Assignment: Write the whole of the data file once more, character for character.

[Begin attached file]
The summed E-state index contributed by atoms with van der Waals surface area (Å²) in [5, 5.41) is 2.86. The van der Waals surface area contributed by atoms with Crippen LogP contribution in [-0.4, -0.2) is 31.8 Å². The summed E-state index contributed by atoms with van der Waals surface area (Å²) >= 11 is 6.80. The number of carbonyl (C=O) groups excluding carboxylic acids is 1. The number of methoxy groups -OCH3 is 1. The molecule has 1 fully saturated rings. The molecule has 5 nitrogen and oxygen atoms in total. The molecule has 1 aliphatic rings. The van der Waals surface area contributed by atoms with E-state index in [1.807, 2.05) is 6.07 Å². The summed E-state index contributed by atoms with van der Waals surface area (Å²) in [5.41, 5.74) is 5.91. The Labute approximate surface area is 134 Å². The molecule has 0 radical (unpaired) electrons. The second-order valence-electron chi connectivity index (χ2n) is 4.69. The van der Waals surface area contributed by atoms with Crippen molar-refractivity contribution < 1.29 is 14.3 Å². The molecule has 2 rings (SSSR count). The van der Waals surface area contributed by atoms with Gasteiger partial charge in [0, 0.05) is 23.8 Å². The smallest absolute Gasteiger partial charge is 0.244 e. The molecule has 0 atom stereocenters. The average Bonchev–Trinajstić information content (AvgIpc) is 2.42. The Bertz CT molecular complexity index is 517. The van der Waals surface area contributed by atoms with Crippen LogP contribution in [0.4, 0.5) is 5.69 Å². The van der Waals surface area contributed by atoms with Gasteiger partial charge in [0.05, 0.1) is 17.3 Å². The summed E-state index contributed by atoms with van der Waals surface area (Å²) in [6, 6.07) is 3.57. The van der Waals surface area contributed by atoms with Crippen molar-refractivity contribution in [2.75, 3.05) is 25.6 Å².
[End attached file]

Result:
The summed E-state index contributed by atoms with van der Waals surface area (Å²) in [5, 5.41) is 2.86. The van der Waals surface area contributed by atoms with Crippen LogP contribution in [-0.4, -0.2) is 31.8 Å². The summed E-state index contributed by atoms with van der Waals surface area (Å²) >= 11 is 6.80. The number of carbonyl (C=O) groups excluding carboxylic acids is 1. The number of methoxy groups -OCH3 is 1. The molecule has 1 fully saturated rings. The molecule has 5 nitrogen and oxygen atoms in total. The molecule has 1 aliphatic rings. The van der Waals surface area contributed by atoms with E-state index in [1.807, 2.05) is 6.07 Å². The summed E-state index contributed by atoms with van der Waals surface area (Å²) in [5.41, 5.74) is 5.91. The Labute approximate surface area is 134 Å². The molecule has 0 radical (unpaired) electrons. The second-order valence-electron chi connectivity index (χ2n) is 4.69. The van der Waals surface area contributed by atoms with Crippen molar-refractivity contribution < 1.29 is 14.3 Å². The molecule has 2 rings (SSSR count). The van der Waals surface area contributed by atoms with Gasteiger partial charge in [0, 0.05) is 23.8 Å². The smallest absolute Gasteiger partial charge is 0.244 e. The molecule has 0 atom stereocenters. The average Bonchev–Trinajstić information content (AvgIpc) is 2.42. The Bertz CT molecular complexity index is 517. The van der Waals surface area contributed by atoms with Crippen LogP contribution in [0.4, 0.5) is 5.69 Å². The van der Waals surface area contributed by atoms with Gasteiger partial charge in [0.05, 0.1) is 17.3 Å². The summed E-state index contributed by atoms with van der Waals surface area (Å²) in [6, 6.07) is 3.57. The van der Waals surface area contributed by atoms with Crippen molar-refractivity contribution in [2.75, 3.05) is 25.6 Å².